LFC7/1942 Pluto Saves the Ship
'Pluto Saves the Ship' was written by Jack Hannah, Nick George, and I in 1942 in our evening hours. It was not an adaptation of a cartoon story. Eleanor Packer of Whitman Publishing may have dreamed up the basic plot. It was only a one-shot special designed to take advantage of the wartime jitters. Anyway, we three did the final draft in rough sketch form in my den room in North Hollywood. The post-Pearl Harbor blackouts were in effect, and we had all window blinds closed and taped shut. It was hot and stuffy, and we consumed many beers. The story shows the effects. One of Disney's layout men with a flair for drawing panel after panel of shipyard scaffolding did the artwork. I can't recall his name.
Because of the fact that we were only writing action gags to flesh out someone else's story line, none of us felt we deserved any claim to fame. I certainly forgot the whole business very quickly. As for payment, I doubt that we received more than a dollar a page.

OG8/1943 'The Beaver Dam Story'
The Barney Bear stories were assigned to me for no particular reason that I know of (artists were in short supply, perhaps). I had never heard of Barney Bear or Benny Burro until the office sent me a model sheet of 'Benny, the Lonesome Burro' and asked me to do a finished 8-page story for the MGM Our Gang No. 8. They must have liked the yarn, for they asked me to do another for Our Gang No. 9. Then I was asked for another Benny for Our Gang No. 10.

OG9/1944 'The Escapee Story 1'
The office wrote me to ask if I would do a story for Droopy. They also sent a model sheet of a nameless dog whom I called Happy Hound. I did an 8-pager of him for Our Gang No. 9. Later I saw him in an MGM movie short as Droopy.

OG11/1944 'The Escapee Story 2'
The reason I happened to do the Droopy scripts in 1952 and 53 (Clearly, Barks is mistaken about the years - Editor's remark) is that the office wrote me a note or phoned and asked me to try to write them. I never went out of my way to ask for those sorts of jobs.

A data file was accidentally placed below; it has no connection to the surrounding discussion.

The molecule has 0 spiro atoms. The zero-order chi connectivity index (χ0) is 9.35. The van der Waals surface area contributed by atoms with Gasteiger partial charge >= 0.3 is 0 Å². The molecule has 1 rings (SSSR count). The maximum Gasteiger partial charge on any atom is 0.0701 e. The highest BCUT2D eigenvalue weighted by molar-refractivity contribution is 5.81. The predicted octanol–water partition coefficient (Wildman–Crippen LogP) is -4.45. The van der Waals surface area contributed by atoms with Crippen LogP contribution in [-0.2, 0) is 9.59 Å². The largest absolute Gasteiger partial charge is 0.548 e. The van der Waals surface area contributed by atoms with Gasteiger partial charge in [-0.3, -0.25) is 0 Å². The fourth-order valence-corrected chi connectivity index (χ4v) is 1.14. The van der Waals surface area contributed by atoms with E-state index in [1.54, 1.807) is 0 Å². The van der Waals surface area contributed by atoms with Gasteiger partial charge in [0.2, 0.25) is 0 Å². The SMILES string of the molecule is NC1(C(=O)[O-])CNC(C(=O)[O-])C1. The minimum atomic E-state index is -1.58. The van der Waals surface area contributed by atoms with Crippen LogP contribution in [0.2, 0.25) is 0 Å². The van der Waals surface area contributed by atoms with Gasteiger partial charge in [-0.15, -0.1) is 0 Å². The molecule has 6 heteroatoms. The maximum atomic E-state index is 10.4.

OG11/1944 'The Ghost Town Story'
Next, I was asked to combine Benny with Barney Bear into an 8-page, 8-panel format as a regular feature, starting in Our Gang No. 11.

CP1 Letter to Santa
In 1926, Liberty magazine ran a cartoon by James Flagg showing a battle of steam shovels on a construction site in New York. When shown this drawing, Barks said: I had no idea Flagg ever stooped to such slapstick. No, I had never seen his cartoon, nor had I ever read Liberty magazine except in dentists' waiting rooms. The idea of steam shovels fighting is another of those 'naturals' that anybody should be able to think up.

DD45 'The Dogcatcher Story'
Written and drawn as an 8 page story but the editors whittled it down to fit a special hole in a rush. In the process they got some panels reversed on the bottom half of page 5, leaving the story a bad jumbled mess.

DD68 Master Glasser
The Master Glasser story was from a script sent to me from the office. As usual, I did lots of rewriting to pull the gags together.

WDCD Dainty Daredevil
The Daisy Duck story in W.D.C. Digest must be one I drew for Chase (Craig - Editor's remark) last June. 8 pages. He was desperate for someone to do the art. All the current ink slingers having been busy or away on vacation.
* Large Feature Comic, 51 pages in 3-tier





http://www.cbarks.dk/thereflectionsmisc.htm   Date 2004-09-01